The opinion also dismissed the idea (prominent in Federal Circuit jurisprudence) that “it would make little sense to prevent patentees from [imposing post-sale restrictions] when they sell directly to consumers” if they easily can use a license to accomplish the same thing. The court agreed that restrictions a patentholder imposes in a license are enforceable under patent law, but it explained that this is true only “because a license does not implicate the same concerns about restraints on alienation as a sale.” Returning again to its focus on the objects that embody the patented invention, the court explained:
Patent exhaustion reflects the principle that, when an item passes into commerce, it should not be shaded by a legal cloud on title as it moves through the marketplace. But a license is not about passing title to a product, it is about changing the contours of the patentee’s monopoly. … Because the patentee is exchanging rights, not goods, it is free to relinquish only a portion of its bundle of patent protections.
But enforcing licensing restrictions, the court cautioned, could not be permitted to interfere with the free flow of commerce. Any sale of goods permitted by a license must be treated “for purposes of patent exhaustion, as if the patentee made the sale itself. The result: The sale exhausts the patentee’s rights in that item.”
As it happens, the case involved cartridges sold by Lexmark both in the United States and overseas. The overseas transactions present a harder problem because of the court’s recent efforts to limit the extraterritorial effect of United States statutes. Viewed through the lens of that effort, there is something incongruous about holding that a foreign sale exhausts the rights of a patentholder to enforce its patent with regard to activity in the United States. As you might expect from the tone of the passages summarized above, that problem did not long detain the court, which unambiguously held that “[a]n authorized sale outside the United States, just as one within the United States, exhausts all rights under the Patent Act.”
Sidestepping the general question of extraterritorial interpretation, the court instead pointed to its 2013 decision in Kirtsaeng v. John Wiley & Sons holding that the exhaustion doctrine of copyright law (the “first sale” doctrine) “applies to copies of a copyright work lawfully made and sold abroad.” In a passage that surely will grate on the sensibilities of the intellectual-property scholars who spend so much time writing and teaching about the foundational distinctions between copyright and patent protections, the court concluded that “differentiating the patent exhaustion and copyright first sale doctrines would make little theoretical or practical sense,” because the two “share a strong similarity and identity of purpose,” and “many every day products … are subject to both patent and copyright protections.” Resuming the high-flown tone of the early parts of the opinion, the court rested its decision on “a historic kinship between patent law and copyright law,” a “bond [that] leaves no room for a rift on the question of international exhaustion.”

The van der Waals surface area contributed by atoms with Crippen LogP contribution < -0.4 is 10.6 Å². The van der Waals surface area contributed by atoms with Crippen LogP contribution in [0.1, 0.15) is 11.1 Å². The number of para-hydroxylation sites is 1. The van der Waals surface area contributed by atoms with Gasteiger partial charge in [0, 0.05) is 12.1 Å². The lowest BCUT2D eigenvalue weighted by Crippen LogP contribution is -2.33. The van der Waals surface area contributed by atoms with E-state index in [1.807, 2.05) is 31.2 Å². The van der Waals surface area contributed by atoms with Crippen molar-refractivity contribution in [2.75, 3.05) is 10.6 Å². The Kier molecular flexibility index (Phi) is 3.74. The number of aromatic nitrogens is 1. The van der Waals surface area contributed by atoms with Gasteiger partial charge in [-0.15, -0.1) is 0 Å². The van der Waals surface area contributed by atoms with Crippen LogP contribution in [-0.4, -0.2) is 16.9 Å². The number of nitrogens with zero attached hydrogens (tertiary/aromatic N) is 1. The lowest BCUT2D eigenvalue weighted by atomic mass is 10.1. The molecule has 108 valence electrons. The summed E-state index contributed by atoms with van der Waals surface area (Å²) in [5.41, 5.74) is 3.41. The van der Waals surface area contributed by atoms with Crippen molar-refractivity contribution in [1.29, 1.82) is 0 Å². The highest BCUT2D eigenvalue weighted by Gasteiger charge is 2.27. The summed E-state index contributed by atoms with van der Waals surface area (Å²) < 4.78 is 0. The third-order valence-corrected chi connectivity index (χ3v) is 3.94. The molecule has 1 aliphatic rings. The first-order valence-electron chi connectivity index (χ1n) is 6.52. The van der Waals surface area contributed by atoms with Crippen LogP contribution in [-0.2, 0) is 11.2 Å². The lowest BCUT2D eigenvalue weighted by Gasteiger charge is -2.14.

Finally, with considerable repetition of its earlier discussion, the court emphasized the apparently self-evident fairness of a rule of international exhaustion that leaves complete control in the hands of the purchaser:
A purchaser buys an item, not patent rights. And exhaustion is triggered by the patentee’s decision to give that item up and receive whatever fee it decides is appropriate for the article and the invention which it embodies. … [T]he right to exclude just ensures that the patentee receives one reward – of whatever amount the patentee deems to be satisfactory compensation – for every item that passes outside the scope of the patent monopoly.
It is hard for anybody to claim surprise when the Supreme Court rests an all-but-unanimous reversal of the Federal Circuit on the failure of that court to bring patent law into conformity with broad and general jurisprudential norms. Nor is it a surprise that the court rebuffed yet another of Lexmark’s efforts to limit the aftermarket for its print cartridges; the last time Lexmark was before the court it lost 9-0 on a Lanham Act issue arising out of the same cartridge program. Still, as with so many areas of the Federal Circuit’s jurisprudence, the Supreme Court has stayed its hand from considering this problem for a generation, leaving the high-tech community to develop increasingly intricate patterns of contracting, all premised on the enforceability of regimes of post-sale patent enforcement. The 16 amicus briefs filed in support of Lexmark document the far-ranging reliance on those devices.
In the end, though, the opinion shows a Supreme Court persuaded that the Federal Circuit did not merely err in some detail or nuance, but was as fundamentally misguided as it was when it came up with the venue rules discarded just last week in TC Heartland LLC v. Kraft Foods Group Brands, LLC. At bottom, when the court is minded to destroy the status quo, it knows how to do it, and this opinion provides a textbook exemplar. It will take years before we can observe the transactional structures that will emerge to protect the interests that have relied on the Federal Circuit’s lax rules about patent exhaustion. About the only thing we can say about them is that it will be harder, much harder, to implement them than it was before this sure-to-be-landmark decision.